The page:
Ancient History & Civilisation

4. THE END OF GREEK INDEPENDENCE

The four Macedonian Republics for some time proved a successful experiment, especially considering that the people were not used to self-government. In 158 the Senate reopened the royal mines and allowed the Republics the right of coinage. The first serious trouble arose from a pretender to the Macedonian throne. This adventurer, named Andriscus, who claimed to be a son of Perseus, at first failed to gain support in Macedon or Syria, and even when aided by Thracian troops and money he only climbed to the throne of Macedon after two victories in the field (149). Rome was slow to act, especially in view of the lack of Macedonian enthusiasm for the pretender. But he was soon strong enough to defeat a small Roman force which was sent against him. In 148 Caecilius Metellus arrived with two legions and quickly ended Andriscus’ career. To prevent similar disturbances in the future, Rome took a momentous departure from her old policy of leaving Greece free and ungarrisoned. Macedon was declared a Roman province governed by a Roman magistrate, and Illyricum and Epirus were added to his sphere of administration.13 But it was not intended to alter the conditions of the local communities as fixed by Aemilius Paullus; the tribute probably was not increased, while the restrictions between the now abolished Republics were removed. With her frontiers severely guarded Macedon entered on a period of comparative peace, and before the death of Polybius the Via Egnatia had been completed from Epidamnus on the west coast to Cypsela near the Dardanelles, a length of 535 miles; but her independent history was ended.

In Greece, as in Macedon, permanent changes were at length introduced. The Senate’s refusal to free the thousand deported Achaeans was a bitter pill for the League to swallow; to free them would be to admit that their detention had been unjust. Only after sixteen years was the remnant set free (151/50). Meantime the League had been robbed of its most experienced statesmen and had been at the mercy of the hated pro-Roman Callicrates, whom even the children in the streets called ‘traitor’. The Senate in vain tried to compensate for detaining the prisoners by ensuring that her envoys in Greece were men of character and by allowing the League or its cities to arbitrate in disputes between Sparta and Megalopolis in 164 and between Athens and Oropus in 156. When Callicrates died in 150 the last check on the anti-Roman party was removed and the Achaeans’ anger blazed forth, fanned by the extremist Diaeus. Mistaking Rome’s conciliatory attitude for weakness they saw their opportunity for revenge now that Roman armies were engaged in Spain, Africa and Macedon. The cause of the outbreak was Achaea’s attempt to coerce Sparta, who had seceded from the League. When Sparta complained at Rome the Senate ordered the Achaeans to restore full independence to Sparta, and to Corinth and Argos who did not desire it (148). At Corinth, where anti-Roman feeling ran strong among the proletariat, the Senators bearing the decree were mobbed and the punishment of those responsible was refused. A conciliatory message from the Senate caused a second hostile demonstration at Corinth. Achaea then declared war on Sparta and Heracleiaad-Oetam, and there was a general rally among the masses in Boeotia and Euboea in her favour. But the Achaeans’ action was aimed at Rome, and while their new general and dictator, Critolaus, was busy storming Heracleia instead of organizing his defences, a Roman army under Metellus descended from Macedon and swept him aside (146). A second army, raised by Diaeus, checked Metellus at Corinth, but in vain. His successor, Mummius, arrived with four legions and routed the enemy at the Isthmus; he then entered Corinth.14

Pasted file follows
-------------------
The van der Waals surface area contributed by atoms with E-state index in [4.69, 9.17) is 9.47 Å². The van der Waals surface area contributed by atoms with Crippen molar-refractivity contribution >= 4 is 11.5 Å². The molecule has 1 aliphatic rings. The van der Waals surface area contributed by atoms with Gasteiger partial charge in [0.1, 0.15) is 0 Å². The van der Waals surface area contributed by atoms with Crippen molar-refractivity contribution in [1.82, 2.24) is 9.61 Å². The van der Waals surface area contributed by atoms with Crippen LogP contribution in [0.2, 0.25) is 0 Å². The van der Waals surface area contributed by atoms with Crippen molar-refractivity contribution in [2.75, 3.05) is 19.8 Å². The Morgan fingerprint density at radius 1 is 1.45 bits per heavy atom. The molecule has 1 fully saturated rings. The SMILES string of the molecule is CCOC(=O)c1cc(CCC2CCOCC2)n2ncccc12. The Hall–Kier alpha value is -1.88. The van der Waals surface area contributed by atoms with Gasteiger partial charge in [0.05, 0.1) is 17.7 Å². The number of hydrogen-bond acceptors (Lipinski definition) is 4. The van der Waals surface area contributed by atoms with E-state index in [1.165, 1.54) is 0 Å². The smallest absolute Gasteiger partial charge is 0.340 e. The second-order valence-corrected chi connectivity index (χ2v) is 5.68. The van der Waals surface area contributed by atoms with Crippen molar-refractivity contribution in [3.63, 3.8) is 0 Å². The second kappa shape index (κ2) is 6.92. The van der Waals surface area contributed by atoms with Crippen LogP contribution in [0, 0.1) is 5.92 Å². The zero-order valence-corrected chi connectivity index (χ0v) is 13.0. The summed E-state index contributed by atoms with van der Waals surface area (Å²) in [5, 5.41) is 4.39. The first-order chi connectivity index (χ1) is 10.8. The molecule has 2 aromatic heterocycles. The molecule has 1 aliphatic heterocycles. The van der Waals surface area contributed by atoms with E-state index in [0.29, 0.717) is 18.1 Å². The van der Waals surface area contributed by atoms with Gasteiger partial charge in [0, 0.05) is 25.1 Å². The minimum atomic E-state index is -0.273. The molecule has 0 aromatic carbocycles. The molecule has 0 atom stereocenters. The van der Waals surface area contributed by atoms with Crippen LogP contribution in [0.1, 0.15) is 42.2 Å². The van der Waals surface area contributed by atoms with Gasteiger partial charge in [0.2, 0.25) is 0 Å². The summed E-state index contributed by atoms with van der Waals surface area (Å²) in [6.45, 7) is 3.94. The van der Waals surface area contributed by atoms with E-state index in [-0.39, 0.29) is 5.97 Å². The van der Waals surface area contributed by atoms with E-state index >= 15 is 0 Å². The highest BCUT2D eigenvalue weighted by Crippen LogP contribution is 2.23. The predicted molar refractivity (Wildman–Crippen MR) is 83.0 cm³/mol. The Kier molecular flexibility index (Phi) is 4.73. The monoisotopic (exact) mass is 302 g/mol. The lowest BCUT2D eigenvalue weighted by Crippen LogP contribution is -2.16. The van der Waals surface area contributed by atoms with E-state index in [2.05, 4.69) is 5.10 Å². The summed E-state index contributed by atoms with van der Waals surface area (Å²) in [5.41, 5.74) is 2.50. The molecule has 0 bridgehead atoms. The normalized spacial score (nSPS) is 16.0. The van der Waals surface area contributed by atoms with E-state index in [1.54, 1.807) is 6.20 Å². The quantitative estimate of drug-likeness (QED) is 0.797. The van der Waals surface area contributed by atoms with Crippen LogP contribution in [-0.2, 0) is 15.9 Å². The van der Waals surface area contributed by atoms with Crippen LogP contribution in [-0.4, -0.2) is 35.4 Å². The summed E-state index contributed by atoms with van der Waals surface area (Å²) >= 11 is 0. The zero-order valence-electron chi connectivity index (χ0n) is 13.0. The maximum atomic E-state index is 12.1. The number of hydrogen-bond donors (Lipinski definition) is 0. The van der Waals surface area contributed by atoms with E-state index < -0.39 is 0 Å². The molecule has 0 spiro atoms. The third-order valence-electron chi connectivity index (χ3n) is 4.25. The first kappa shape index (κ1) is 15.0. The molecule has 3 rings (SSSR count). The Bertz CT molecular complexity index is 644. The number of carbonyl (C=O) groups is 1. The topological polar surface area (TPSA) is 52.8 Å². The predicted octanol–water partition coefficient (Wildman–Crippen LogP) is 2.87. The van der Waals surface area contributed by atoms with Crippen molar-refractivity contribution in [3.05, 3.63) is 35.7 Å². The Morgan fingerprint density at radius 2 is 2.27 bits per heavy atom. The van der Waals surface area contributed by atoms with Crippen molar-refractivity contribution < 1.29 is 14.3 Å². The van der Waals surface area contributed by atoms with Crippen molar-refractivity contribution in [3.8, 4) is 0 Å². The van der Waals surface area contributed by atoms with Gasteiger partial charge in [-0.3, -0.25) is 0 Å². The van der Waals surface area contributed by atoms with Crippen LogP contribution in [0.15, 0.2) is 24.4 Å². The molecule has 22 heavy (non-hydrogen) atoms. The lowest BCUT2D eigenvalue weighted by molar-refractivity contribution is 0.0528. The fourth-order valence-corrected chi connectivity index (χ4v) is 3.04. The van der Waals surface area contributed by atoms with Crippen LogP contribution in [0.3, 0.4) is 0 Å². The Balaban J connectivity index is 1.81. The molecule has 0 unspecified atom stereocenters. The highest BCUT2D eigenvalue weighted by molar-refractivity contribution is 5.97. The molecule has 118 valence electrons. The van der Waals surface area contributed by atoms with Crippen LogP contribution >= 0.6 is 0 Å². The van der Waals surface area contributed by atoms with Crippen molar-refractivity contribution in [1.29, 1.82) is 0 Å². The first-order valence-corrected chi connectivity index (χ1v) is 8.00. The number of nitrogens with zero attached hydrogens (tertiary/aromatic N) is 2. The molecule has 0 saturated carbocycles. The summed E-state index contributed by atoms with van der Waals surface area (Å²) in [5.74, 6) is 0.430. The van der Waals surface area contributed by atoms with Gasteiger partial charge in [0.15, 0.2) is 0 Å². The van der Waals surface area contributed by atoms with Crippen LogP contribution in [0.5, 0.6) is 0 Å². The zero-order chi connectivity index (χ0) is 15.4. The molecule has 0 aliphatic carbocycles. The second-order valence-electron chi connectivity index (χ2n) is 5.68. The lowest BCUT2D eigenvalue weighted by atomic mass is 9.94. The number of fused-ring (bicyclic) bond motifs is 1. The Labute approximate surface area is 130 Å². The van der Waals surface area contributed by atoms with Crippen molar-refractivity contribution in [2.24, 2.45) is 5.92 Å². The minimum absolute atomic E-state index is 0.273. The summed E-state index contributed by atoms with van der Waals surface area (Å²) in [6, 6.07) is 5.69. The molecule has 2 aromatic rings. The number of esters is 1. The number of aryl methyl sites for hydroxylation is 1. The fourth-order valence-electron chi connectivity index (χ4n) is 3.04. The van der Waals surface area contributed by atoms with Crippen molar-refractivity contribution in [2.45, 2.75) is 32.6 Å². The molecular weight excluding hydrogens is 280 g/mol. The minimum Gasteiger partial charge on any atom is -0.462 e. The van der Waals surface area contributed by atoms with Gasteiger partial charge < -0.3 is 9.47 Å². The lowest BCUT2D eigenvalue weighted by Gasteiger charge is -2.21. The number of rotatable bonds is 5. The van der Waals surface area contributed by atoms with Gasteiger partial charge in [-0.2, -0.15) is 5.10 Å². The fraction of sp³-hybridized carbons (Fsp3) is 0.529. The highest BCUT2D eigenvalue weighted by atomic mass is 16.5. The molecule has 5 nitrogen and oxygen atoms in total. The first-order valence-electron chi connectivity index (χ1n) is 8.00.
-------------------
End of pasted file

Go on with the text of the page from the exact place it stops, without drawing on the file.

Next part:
For a moment Rome’s patience broke under the strain and she decided to punish Corinth for violating the sanctity of her ambassadors and to make an example of her to all Greece. Mummius was ordered to sell the remaining inhabitants into slavery and to level the city to the ground; her artistic treasures were shipped to Rome, whether or not there is truth in the anecdotes which told how the troops played dice on famous masterpieces and how the matter-of-fact Mummius contracted that any lost on the voyage should be replaced. Details of the Senate’s settlement are obscure. Individuals were punished. The Achaean and at least all hostile leagues were temporarily dissolved. The cities, at any rate those which had remained loyal to Rome, were probably immune from taxation, while the prohibition of commercium between cities was probably only a temporary restriction. Democracies were abolished and timocracies established in those parts of Greece which had been reduced in war. As Greece had no frontiers to be protected, she was not made into a province till a century later. But she was placed under the supervision of the governor of Macedonia who was responsible for settling disputes and maintaining order.

The punishment of Corinth was cruel but effective. There is little evidence to support the view that it was dictated by commercial jealousy. It was a lesson to all Greece that Rome was tired of her quarrels, and the lesson was not in vain. That an oligarchical state should seek to impose an aristocratic form of government on Greece was natural enough, especially as it facilitated the transaction of business; at the same time the Greeks retained considerable local autonomy. Indeed, after some years the commercial barriers between cities were removed and even the leagues were revived on a social and religious basis. The long chapter of Greek independence was ended. But peace did not necessarily bring prosperity or happiness. Hellas had fallen from her high estate. And it is more just to charge Greece herself with slow suicide than to accuse Rome of murder or even homicide.15

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